Saturday, December 26, 2009

Cold Saturday on The Wacissa

Winter is a good time to see holes which might be big enough for ivory bills to nest in. This hole is big enough. These holes are often near feeding sources such as the red berries that the birds like so much which ripen in December. I look for them and plant myself underneath them and take photos. The berries aren't quite ripe enough yet but the birds are checking them out. Robins seem to be the only ones that eat them slightly unripe! I saw lots of woodpeckers today but they are skittish and it was very cold and the wind was blowing on the Wacissa which make s photography challening. The Wacissa had ivory bill sightings as late as the 60's and is considered a prime spot for the possibility of a sighting. I'm still looking but with the watching over my folks need now, my trips are somewhat shorter. I may be going out again later this week but dad fell today (12/28-09) so we will see. The pileated woodpeckers like berries and they are easier to see along the river's edge where the trees hang over the water.
The ibises flock on the river in winter. Northern flicker

Saturday, December 19, 2009

Piney Z at Dusk Part III

I was so excited to have a clear afternoon to vist Piney Z Lake after all our rainy days.

Dusk on Piney Z Lake is a wonderous time for watching birds coming in to roost. It has been raining a great deal and the lakes are very full of water. The lake is also full of cormorants, eagles, osprey,woodstorks, ibises, great egrets and anhingas. I was in hog heaven!

I also saw five eagles including three juveniles but they fly so fast and the wind was blowing and the water was rough...I found it difficult to get a good image this afternoon.

Their were many osprew out today at dusk.

Somehow I always see an interesting plane when I am out on the water.

There is a woodstork rookery at the other end of Lake Lafayette. The woodstorks are now back to take advantage of their nesting habitat.

I am fascinated with the woodstork. I love to watch them take off and to hear the wooshing flap of their wings. It is spooky when it happens behind you. They can fly extraordinarily high and they look like sleek jets to me when they are taking off from a perch over the lake.

Sunday, November 29, 2009

Piney Z Lake at Dusk:Part II

I was eager to get to Piney Z lake today at dusk which means I can't have dinner with mom and dad so I begged off to go kayaking. I am beginning to figure out how to use light and to set my camera so I can get the lighting I want. But it has taken me a long time without any lessons...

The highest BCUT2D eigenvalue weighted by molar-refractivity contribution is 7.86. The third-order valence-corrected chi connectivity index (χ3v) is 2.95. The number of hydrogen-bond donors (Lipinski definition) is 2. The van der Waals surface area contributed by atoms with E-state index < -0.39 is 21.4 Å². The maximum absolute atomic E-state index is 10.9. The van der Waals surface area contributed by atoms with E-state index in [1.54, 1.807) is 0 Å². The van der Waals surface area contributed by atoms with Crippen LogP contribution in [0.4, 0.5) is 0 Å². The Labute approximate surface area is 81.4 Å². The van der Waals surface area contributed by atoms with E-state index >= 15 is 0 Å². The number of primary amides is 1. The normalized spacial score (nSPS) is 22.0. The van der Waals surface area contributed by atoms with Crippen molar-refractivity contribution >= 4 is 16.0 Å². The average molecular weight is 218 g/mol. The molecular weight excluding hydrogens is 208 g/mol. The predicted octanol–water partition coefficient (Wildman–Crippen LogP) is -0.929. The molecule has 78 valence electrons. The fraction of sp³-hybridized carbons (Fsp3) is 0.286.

I thought that egrets would be flocking on the lake on Saturday and when I arrived I was delighted to find this was the case. At dusk... egrets, woodstorks, cormorants, anhingas, and ibises fly in to roost.

A fisherman enjoys the last of the day.

I think the aerodynamics of the woodstork make for dramatic shots. they look so primitive yet modern and sleek when they take off and fly. The flapping of their wings is unique.

The foliage on PineyZ is turning now.

Goodbye to this little gem of a lake just a hop, skip, and jump from my home.

Thursday, November 26, 2009

Thanksgiving day on a spring fed river

I've taken this shot before but it is such a pretty part of the river right now that I took another one.
This egret snagged a delicious Thanksgiving treat. There are a great number of birds on the river now including many great egrets, cormorants, redshouldered hawks, turkeys, warblers, kingfishers, yellowlegs, and of course pileated woodpeckers. I spotted two turkeys gobbling near Blue Spring...thankful to have outfoxed the hunters...I also ran into Shug Parnell again with his pretty dog. He had been to Perry to get his turkey breast and to visit his friend and an ex-wife in facilities there. He told me that some hunters were now getting turkeys and carving the breast out and throwing away the rest of the bird: too lazy to use it all up. He agreed with his cousin Mallory Horne or "Horne" as he calls him, that if you hunt turkeys you should use the entire bird and do the plucking and dressing yourself. Shug is about eighty six years old.

One of these days I am going to figure out how to upload my photos in the order in which they are shot...I've been so busy with my obligations I have spent too little time on the river. I expect to get out again very soon.